Keeping ECO at 4 for 4 – a must for some

by Chris Bergin

With the Engine Cut Out sensors continuing to gain more attention with regard to Shuttle Discovery’s long awaited launch, NASA managers have been mulling over the idea of reducing the requirement to 3 out of 4 – to enable a launch to proceed.

When one ECO (LH2 number 2) started to show an intermittent fault less than two hours prior to the scheduled launch last Wednesday, engineers immediately went looking for the cause – through a troubleshooting process.

Most passionate are the people who want the requirement to remain at 4 out of 4 working ECOs. At Wednesday evening’s press conference, NASA managers believe the issue is electo-magnetic based and will be prepared for ‘expected issues’ with the ECOs. Any unexpected issue will result in a launch scrub.

NASA has set a new tenative launch date for the shuttle Discovery – Tuesday, July 26.

“Right now we think we have eliminated all possible causes related to the glitch,” Shuttle manager Bill Parson said.

Even though there have been numerous improvements and enhancements over the years, the Space Shuttle is still a phenomenally complex vehicle. The electronics are staggeringly complicated, highlight not least by the current inability of Kennedy Space Center engineers continuing to find out why – after the issue from Tanking Test 1 – the issue has not been solved. During and immediately after Tanking Test 1, two ECO sensors (3 and 4) failed in similar fashion to ECO 1 during the launch attempt last Wednesday.

Searching for the problem has brought up several possibilities. One that has gained ground this week is an apparent problem with the LH2 ECO number 2 SIM circuit. Engineers have noted – while not in public – that the problem appears when the SIM circuit is turned on, yet disappears when the SIM circuit is turned off. This at least – if found to be top of the fault tree – gives hope that the problem may not be as “intermittent” as Shuttle manager Wayne Hale noted this week during a MMT press conference.

With the error with the ECO coming in the form of it registering “0” or WET, the issue may also be down to wiring, possibly a short somewhere between the Point Sensor Box and the ECO sensor.

Keeping the 4 out of 4 ECO sensor requirement could be perceived as ensuring the general public don’t feel there is a reduction in safety – especially with this being the first launch since the loss of Columbia on STS-107 two and a half years ago.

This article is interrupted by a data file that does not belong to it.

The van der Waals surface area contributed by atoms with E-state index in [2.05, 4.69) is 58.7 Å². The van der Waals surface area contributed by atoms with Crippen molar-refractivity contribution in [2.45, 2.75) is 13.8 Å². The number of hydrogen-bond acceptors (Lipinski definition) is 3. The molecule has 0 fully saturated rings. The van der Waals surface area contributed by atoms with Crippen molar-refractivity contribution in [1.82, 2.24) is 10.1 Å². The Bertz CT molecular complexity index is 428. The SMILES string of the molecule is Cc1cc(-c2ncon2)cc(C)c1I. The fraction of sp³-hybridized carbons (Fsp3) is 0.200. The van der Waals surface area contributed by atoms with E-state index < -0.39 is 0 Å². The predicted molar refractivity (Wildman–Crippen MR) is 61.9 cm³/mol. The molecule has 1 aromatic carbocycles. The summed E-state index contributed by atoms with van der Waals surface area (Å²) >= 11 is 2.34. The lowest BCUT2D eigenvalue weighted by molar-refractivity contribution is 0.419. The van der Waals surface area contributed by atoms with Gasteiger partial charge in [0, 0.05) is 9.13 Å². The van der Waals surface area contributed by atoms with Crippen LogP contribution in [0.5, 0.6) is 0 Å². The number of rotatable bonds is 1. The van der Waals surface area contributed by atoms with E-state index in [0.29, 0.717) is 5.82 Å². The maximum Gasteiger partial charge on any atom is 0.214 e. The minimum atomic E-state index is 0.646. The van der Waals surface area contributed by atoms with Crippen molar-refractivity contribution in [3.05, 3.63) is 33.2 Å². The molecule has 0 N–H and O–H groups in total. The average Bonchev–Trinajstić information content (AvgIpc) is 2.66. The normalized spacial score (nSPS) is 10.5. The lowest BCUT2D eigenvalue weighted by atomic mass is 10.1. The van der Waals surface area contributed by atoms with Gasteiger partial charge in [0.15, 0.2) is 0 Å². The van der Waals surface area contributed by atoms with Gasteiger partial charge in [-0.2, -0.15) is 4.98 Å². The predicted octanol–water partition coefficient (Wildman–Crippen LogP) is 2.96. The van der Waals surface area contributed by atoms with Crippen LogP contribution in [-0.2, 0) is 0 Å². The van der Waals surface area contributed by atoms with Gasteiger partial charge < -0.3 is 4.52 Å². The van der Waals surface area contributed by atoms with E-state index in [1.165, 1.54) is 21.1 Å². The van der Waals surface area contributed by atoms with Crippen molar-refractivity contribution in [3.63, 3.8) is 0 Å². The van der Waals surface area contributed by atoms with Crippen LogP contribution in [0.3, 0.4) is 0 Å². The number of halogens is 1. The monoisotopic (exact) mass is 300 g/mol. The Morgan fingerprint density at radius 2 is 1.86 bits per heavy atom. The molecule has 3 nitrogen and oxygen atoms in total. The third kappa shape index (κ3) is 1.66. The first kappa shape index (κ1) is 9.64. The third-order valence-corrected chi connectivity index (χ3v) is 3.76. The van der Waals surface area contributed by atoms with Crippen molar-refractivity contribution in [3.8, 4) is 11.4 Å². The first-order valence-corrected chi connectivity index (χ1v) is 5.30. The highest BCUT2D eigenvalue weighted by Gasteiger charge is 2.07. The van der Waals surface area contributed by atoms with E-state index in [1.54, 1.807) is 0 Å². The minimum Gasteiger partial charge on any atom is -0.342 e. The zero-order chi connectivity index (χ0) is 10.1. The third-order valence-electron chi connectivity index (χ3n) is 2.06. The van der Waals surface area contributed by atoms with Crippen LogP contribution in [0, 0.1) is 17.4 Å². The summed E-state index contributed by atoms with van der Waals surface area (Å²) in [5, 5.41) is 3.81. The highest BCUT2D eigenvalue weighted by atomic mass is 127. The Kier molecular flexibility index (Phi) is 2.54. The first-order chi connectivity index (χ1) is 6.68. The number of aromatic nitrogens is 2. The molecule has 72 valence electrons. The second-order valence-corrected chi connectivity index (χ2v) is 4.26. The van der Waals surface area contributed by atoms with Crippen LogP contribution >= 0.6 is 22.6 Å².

With the ECO sensors becoming armed seconds prior to the planned MECO (Main Engine Cut Out) – both triggered by real-time shuttle velocity calculations, the absolute requirement for the ECO system is so important due to the dangers of a miscalculation in cutting off the main engines too soon or too late. Too soon and a risky abort may be called, too late and the Orbiter could be destroyed by its own engines – sucking up ullage gas, rather than propellant.

The four out of four methodology was determined based on a very careful study by system experts, originally studied for the Apollo Program – which the Shuttle was born out of in later years – and the ECO sensors are classed as critical flight hardware.

The problem with this particular hardware is due to two ECO sensors being on the same electrical bus. If that bus was lost, the Shuttle could find itself with serious problems.

However, a reduction in requirement to 3 out of 4 has already been looked at before.

A group of NASA engineers spent a huge amount of money composing a study on the effects of reverting to a 3 out of 4 requirement with the ECOs. Without consulting External Tank construction engineers and designers, the study made the IRN (Interface Revision Notice) stage. Also apparently in the dark was the PSIG (Propulsion System Integration Group) – a consortium of NASA, Lockheed Martin, Boeing and Rocketdyne propulsion engineers who met several times a week to discuss such issues. Once discovered, the study was bitterly opposed.

It was eventually thrown out by high-level NASA managers after the groups that had been left in the dark took their grievances to the very top of the NASA management structure.

Any decision that will come on the ECO sensor requirements is likely to dig up these previous issues. A solution to the current fault that is undergoing troubleshooting would be the best conclusion to those that wish to see the current ECO requirements remain.

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